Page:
Nowadays we have little or no idea of what it must have been like in the trenches during a gas attack:

gas

We are given some idea, however, when the family take a trip to a more peaceful Europe in 1920. It is Frank’s wife, Mauree, who tells the tale:

“On this trip we followed the movements of the 11th Infantry up to the time of Dad’s gassing and evacuation. At Madeleine Farms, where his battalion command post was during one of the offensives, we were able to go down into the very dugout he had used! It had two entrances, and both were completely overgrown with vines. As Dad and I started down the rickety old rotted-out steps, Dad recognised the odor of gas still down there, and he whispered to me not to tarry long but just to take a quick look and go out of the other entrance. The dampness was terrible, water dripping off of the low ceiling, we were able to see the boards hung against the side where they slept when there was a minute to spare, and we actually walked on the duckboard.

As quickly as we went through, Dad was greatly affected by that little gas, and had a very hard attack of coughing ; and just as we got into the car Grandma had a heart attack, and this was two whole years after the war , thus you can see, just how potent that gas really was!

Here are the Madeleine Farms, then and now, as it were:

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In my next article about Frank, I will tell the tale of how he continues his military career and eventually achieves a very high rank in the American army.

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Schweinfurt Two: sixty B-17s downed, 650 airmen killed

I hope that you were able to read my blog post about the American Eighth Air Force’s first raid on the ball bearing factories at Schweinfurt. This brave action took place on August 17th 1943, and was a catastrophe. As I wrote a few weeks ago…

“The raid caused a 34 per cent loss of production at Schweinfurt but this was soon made up for by surplus supplies from all over Germany The industry’s infrastructure, while vulnerable to a sustained campaign, was not vulnerable to destruction by a single raid.”

I quoted the casualty figures…

“230 bombers had taken part, and sixty of these were destroyed. Five hundred and fifty two men were killed in the air, and seven poor souls made it back home, but, alas, had already succumbed to their injuries. Twenty one men were badly wounded. Beyond the sixty B-17s shot down, between 55-95 further aircraft were badly damaged. Of these many were too severely damaged ever to be repaired.”

Despite these huge losses, the Eighth Air Force plan had always been to go back to Schweinfurt a second time. It was to take the best part of two months to rebuild their forces, but on October 14th 1943, the B-17s returned to attack the factories where, at the time, American wartime intelligence thought ball bearing production had been permanently reduced by up to a third.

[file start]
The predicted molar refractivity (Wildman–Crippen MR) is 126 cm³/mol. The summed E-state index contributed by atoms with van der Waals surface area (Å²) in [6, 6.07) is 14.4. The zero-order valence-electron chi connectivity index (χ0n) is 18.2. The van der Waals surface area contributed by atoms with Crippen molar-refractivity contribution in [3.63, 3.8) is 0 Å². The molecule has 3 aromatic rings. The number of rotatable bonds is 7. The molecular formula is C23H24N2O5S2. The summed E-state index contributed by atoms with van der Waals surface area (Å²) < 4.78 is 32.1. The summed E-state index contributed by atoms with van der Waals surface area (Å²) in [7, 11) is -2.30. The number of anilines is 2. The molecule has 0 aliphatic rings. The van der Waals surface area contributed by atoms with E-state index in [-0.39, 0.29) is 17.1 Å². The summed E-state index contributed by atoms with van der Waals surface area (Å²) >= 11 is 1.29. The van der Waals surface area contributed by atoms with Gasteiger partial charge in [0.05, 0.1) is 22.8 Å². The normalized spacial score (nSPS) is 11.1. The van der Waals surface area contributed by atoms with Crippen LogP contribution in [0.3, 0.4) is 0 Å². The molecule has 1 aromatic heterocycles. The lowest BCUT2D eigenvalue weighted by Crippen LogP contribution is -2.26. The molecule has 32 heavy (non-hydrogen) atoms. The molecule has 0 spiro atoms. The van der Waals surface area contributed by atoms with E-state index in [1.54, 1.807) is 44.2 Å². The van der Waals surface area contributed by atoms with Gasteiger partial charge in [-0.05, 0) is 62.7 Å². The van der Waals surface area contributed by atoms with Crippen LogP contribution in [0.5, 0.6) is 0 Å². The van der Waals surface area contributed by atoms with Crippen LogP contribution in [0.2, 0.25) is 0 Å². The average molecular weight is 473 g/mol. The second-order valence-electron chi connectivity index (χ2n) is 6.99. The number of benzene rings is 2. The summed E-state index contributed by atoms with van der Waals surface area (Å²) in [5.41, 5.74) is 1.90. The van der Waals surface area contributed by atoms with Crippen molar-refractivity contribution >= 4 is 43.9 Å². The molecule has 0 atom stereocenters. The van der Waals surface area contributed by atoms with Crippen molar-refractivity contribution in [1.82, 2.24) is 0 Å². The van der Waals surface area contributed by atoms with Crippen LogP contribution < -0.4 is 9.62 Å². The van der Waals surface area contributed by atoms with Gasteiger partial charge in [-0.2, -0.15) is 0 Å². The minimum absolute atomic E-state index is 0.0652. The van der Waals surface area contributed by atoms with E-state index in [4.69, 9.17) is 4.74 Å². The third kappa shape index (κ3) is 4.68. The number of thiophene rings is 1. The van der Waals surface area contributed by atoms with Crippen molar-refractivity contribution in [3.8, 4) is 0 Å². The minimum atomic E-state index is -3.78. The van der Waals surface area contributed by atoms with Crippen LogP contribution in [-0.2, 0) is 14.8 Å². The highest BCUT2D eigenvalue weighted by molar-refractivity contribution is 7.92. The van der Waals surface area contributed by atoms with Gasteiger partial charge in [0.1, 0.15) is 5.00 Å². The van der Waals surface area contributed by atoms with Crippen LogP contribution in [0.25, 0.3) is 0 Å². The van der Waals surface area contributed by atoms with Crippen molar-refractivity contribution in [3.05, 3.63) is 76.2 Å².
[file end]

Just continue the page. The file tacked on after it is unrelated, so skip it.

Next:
This time, changes would be made. Instead of a two-pronged attack on the ball-bearing works at Schweinfurt and the Messerschmitt aircraft works at Regensburg, the entire force would attack Schweinfurt alone.

2 photos contrails

Secondly, additional fighter escorts were added to protect the vulnerable bombers as much as was possible during both the outward and return journeys of the operation. Each of the three bomber wings, therefore, was to be escorted by multiple squadrons of P-47 Thunderbolts. For an unknown reason, though, none of the P-47s were equipped with drop tanks, an important mistake which significantly limited their escort range. And one outfit of fighters previously allocated to the Flying Fortresses was given the job of acting as an escort to the 29 B-24 Liberator bombers on a diversionary mission to Emden.

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At first, though, things went quite well. When the bombers were initially intercepted as they crossed the coast the P-47s succeeded in shooting down seven Bf 109s. But over the Netherlands the P-47s came to the end of their range and the B17s were left alone and virtually defenceless.  Large numbers of Focke-Wulf FW 190s and Messerschmitt Bf 109s  made repeated attacks exactly as they had done in August. The 305th Bomb Group lost 13 of its 16 B-17s in just a few minutes. Further into Germany, this second Schweinfurt Raid would soon follow the same pattern as the first one.

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As well as single engined fighters, twin engined Messerschmitt Bf110s and Junkers Ju88s were encountered. They carried much heavier cannon.

two by two

This time, many more aircraft were armed with Werfer-Granate 21 rocket launchers, firing unguided stand-off rockets.

two rockets

Here are two wonderful pictures from the Life Magazine of  the day, showing the heroic efforts of the brave young Eighth Air Force gunners.

As in August, although the ball-bearing factories were badly hit, the mission did not achieve any long lasting effects. Ball bearing production was halted for around six weeks but these losses were again easily made up by the large stocks the Germans already had. After this second attack, all of the ball bearing facilities were dispersed from Schweinfurt across the whole of Germany to reduce the risk of their being bombed for a third time.